Stop Online Piracy Act Will Crush Internet Innovation


On Wednesday, web giants including Google, Facebook, and Twitter joined the Tea Party in opposing the Stop Online Piracy Act (SOPA). The bill, put forth by Rep. Lamar Smith (R-Texas), “would allow the government or copyright holders to obtain court orders to force search engines and online advertising networks to cut ties with ‘rogue’ websites using pirated materials,”according to The Hill. While pirating is clearly a problem for the U.S. entertainment industry, this bill would do little to help this sector of the economy. Instead, SOPA recklessly targets legitimate web companies for piracy, as well as effectively censors the internet by the U.S. government.

SOPA places blame on the law-abiding internet companies for piracy conducted by sites to which they are connected. While forcing Google and other internet giants to cut ties with websites that infringe on copyright laws seems like an easy solution, such a measure has other unintended consequences. This new bill would place restrictions on what internet companies are able to do, thereby hampering innovation by these and future enterprises. According to an e-mail petition run by the Electronic Frontier Foundation, SOPA will “hamper the pace of innovation as users, websites, and investors cope with the uncertainty of running afoul of one or more vague sections of copyright law.” The potential to impede economic growth is particularly worrying at this time of economic recession because “employment in internet companies is up 13% since the recession officially started in December 2007,” according to the Internet Innovation Alliance. SOPA is “fundamentally…about jobs,” according to a representative of the Motion Picture Association of America. But SOPA would not add jobs to the overall economy. Instead, it could possibly add jobs to the entertainment sector and most likely subtract them from internet companies facing lawsuits, especially those looking to create new products. SOPA would hurt the internet and computer innovation business through obstructing new ideas, which would result in a loss of jobs and revenue.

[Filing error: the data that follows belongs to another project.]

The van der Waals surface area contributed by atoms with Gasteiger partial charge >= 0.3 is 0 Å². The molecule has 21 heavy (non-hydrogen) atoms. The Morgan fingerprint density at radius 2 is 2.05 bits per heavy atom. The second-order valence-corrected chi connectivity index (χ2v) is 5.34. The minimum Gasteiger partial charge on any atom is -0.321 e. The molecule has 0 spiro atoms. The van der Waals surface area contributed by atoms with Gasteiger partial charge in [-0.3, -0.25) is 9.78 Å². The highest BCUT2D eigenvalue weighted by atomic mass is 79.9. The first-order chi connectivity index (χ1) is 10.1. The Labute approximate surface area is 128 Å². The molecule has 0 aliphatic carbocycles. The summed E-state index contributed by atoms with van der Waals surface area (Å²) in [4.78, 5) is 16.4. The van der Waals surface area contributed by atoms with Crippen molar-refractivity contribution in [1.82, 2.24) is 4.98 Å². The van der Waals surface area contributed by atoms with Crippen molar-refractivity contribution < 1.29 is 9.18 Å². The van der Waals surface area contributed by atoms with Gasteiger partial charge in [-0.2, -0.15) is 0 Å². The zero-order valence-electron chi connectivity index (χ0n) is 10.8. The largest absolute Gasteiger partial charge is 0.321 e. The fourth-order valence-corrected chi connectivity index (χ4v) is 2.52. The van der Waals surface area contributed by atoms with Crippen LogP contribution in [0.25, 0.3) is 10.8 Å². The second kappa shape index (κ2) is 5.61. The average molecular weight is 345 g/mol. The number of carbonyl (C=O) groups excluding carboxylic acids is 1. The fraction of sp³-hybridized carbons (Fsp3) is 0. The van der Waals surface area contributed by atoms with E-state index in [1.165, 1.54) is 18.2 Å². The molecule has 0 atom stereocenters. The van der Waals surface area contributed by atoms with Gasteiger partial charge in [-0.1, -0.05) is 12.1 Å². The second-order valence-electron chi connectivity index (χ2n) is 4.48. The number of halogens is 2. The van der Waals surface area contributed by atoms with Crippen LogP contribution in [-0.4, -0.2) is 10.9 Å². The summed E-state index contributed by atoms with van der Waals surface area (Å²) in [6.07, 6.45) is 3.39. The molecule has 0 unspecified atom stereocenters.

Critics of SOPA are also very worried about the power it grants the government to censor content on the internet. Google CEO Eric Schmidt did not mince words at a speech at MIT, outright calling the bill “draconian” and “censorship.” It is not censorship of illegally pirated materials that are really at issue here, but the government’s vague language on the subject.  According to the BBC, because of the “vague language” of the bill, SOPA “could have a knock-on effect to websites that allow users to share videos and post blogs.” SOPA could basically act as an anti-sharing law that will discourage users to from blogging or posting their own thoughts on-line. Because of the unclear language set forth by Congress, the censorship will not be limited only to internet pirates, but also to legitimate sites and unknowing internet users.

With the vague language and unintended consequences of SOPA, clearly this is not the best way to put an end to internet piracy. Censorship is too big a risk for a country that prides itself on freedom of speech, and “reflects a society’s lack of confidence in itself,” according to Supreme Court Justice Potter Stewart. Limiting innovation will not improve confidence about the U.S. economy. Instead, it will put us in a bigger rut. We already have other legislation in place that could combat piracy, such as copyright laws, if used correctly and forcefully. The introduction of legislation that places censorship in the hands of the government should be viewed as unconstitutional and at odds with the values Congress is supposed to be up-holding. 

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